Each car was specially built by leading coachbuilders of the day. Designer Giovanni Michelotti built this example for famed American sportsman Briggs Cunningham. Cunningham requested a 5000 GT that resembled the 450S and the result was something that resembled no other 5000 GT (nor any other Maserati). It almost looks like a custom Ferrari of the era.

The restoration dates to the early-1990s. It’s pretty special, and as a one-off version of a production car that only ever saw 33 examples built, it should bring big bucks. Click here for more info and here for more from this sale.

Update: Sold $1,017,500.


2007 Maserati MC12 Corsa

Offered by Mecum | Monterey, California | August 16-19, 2017

Photo – Mecum

The MC12 is the coolest Maserati of the last 25 years – easily. The car was designed around the underpinnings of the Ferrari Enzo. But unlike Ferrari, who doesn’t take their halo cars to the track, Maserati’s entire aim with this project was to return to the FIA GT Championship. Production of road cars began in 2004 and they had to homologate 50 of them to go racing, which they did by the end of 2005.

And racing they went. And it was pretty a successful endeavor – or successful enough that some customers demanded their own track version. So after the 50 road cars were built, Maserati constructed 12 “MC12 Corsa” examples that were track-only versions of their supercar. It’s powered by a 6.0-liter V-12 making 745 horsepower – pretty much the same powerplant from the factory-backed MC12 GT1 race car. These cost nearly $1.5 million when new. We’ll see what it brings in a couple of days. Click here for more info and here for more from Mecum.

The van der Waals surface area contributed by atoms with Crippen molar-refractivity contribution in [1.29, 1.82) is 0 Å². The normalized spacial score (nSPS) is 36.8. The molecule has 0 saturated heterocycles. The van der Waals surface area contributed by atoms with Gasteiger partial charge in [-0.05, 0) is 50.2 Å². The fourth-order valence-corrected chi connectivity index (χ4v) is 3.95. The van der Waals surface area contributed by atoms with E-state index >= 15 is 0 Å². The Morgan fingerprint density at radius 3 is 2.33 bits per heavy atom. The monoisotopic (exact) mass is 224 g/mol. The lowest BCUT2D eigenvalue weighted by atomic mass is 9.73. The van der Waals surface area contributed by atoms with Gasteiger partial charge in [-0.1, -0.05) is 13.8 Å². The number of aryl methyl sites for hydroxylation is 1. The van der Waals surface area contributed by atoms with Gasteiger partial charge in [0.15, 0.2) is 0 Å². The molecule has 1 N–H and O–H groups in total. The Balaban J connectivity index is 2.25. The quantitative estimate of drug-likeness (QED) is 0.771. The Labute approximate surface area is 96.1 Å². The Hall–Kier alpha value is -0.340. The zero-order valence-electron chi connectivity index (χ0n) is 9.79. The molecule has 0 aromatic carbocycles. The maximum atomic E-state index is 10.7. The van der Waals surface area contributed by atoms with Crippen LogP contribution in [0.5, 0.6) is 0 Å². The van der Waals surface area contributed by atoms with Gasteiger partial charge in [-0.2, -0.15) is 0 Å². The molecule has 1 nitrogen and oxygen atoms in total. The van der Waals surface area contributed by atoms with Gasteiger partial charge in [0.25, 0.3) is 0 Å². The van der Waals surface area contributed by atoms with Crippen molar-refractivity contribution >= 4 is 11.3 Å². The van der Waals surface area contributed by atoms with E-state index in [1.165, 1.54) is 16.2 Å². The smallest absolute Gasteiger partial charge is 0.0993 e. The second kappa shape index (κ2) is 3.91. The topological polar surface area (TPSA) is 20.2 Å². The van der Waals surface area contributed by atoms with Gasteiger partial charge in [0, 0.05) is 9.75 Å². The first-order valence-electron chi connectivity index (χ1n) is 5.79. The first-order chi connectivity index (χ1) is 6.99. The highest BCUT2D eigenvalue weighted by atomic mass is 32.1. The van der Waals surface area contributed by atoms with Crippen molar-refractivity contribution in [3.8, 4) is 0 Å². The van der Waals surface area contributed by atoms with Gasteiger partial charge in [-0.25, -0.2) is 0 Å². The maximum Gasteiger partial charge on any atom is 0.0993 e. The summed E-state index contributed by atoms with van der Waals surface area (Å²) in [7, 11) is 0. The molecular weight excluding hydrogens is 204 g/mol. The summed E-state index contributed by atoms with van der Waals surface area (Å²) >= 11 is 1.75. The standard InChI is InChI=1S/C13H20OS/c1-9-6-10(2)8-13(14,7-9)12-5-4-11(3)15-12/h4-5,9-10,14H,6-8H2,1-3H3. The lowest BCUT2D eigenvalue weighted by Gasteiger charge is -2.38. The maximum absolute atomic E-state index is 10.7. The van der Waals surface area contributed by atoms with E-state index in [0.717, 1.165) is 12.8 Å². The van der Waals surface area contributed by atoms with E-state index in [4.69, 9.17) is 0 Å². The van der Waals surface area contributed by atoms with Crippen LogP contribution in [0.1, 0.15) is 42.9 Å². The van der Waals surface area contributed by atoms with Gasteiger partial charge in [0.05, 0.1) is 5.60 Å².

Update: Not sold, high bid of $1,700,000.

The First Dino

1965 Dino Berlinetta Speciale by Pininfarina

Offered by Artcurial | Paris, France | February 11, 2017

Photo – Artcurial

Okay, so the first Dinos were actually Ferrari race cars, but the Dino road cars (which lacked Ferrari badging) went on sale in 1968 and lasted through 1976 (before being rolled back into the official Ferrari product line). Dinos were V6-powered cars, an engine that was co-developed by Enzo’s late son and car namesake, Dino.

Ferrari had Sergio Pininfarina get to work on the Dino road car in 1965. And the resulting concept car, seen here, was spectacular. Built on a short wheelbase 206 P competition chassis, the car debuted at the 1965 Paris Motor Show. The body is very low and streamlined. Check out the front “bumper” – it’s just the headlight glass. The 2.0-liter V-6 is mid-mounted, which would make the Dino the first road-going, mid-engined Ferrari.

Pininfarina retained the car after the show circuit and donated it to the ACO (organizers of the 24 Hours of Le Mans) and their Le Mans Museum, where it has remained since 1967. The car is being sold by the ACO to help fund future projects and is being sold because the mission of the museum is to present cars that have competed in the race (which this car did not).

The car is currently complete save for its mechanical internals (i.e. it’s missing important parts of the engine and transmission that make it go, like the pistons and the clutch). Regardless the pre-sale estimate for this important, one-off Ferrari concept car is $4,225,000-$8,445,000. Click here for more info and here for more from this sale.

Update: Sold $4,653,824

Pegaso Z-102 Berlinetta

1954 Pegaso Z-102 3.2 Berlinetta by Touring

Offered by RM Sotheby’s | New York, New York | December 10, 2015

Photo - RM Sotheby's

Photo – RM Sotheby’s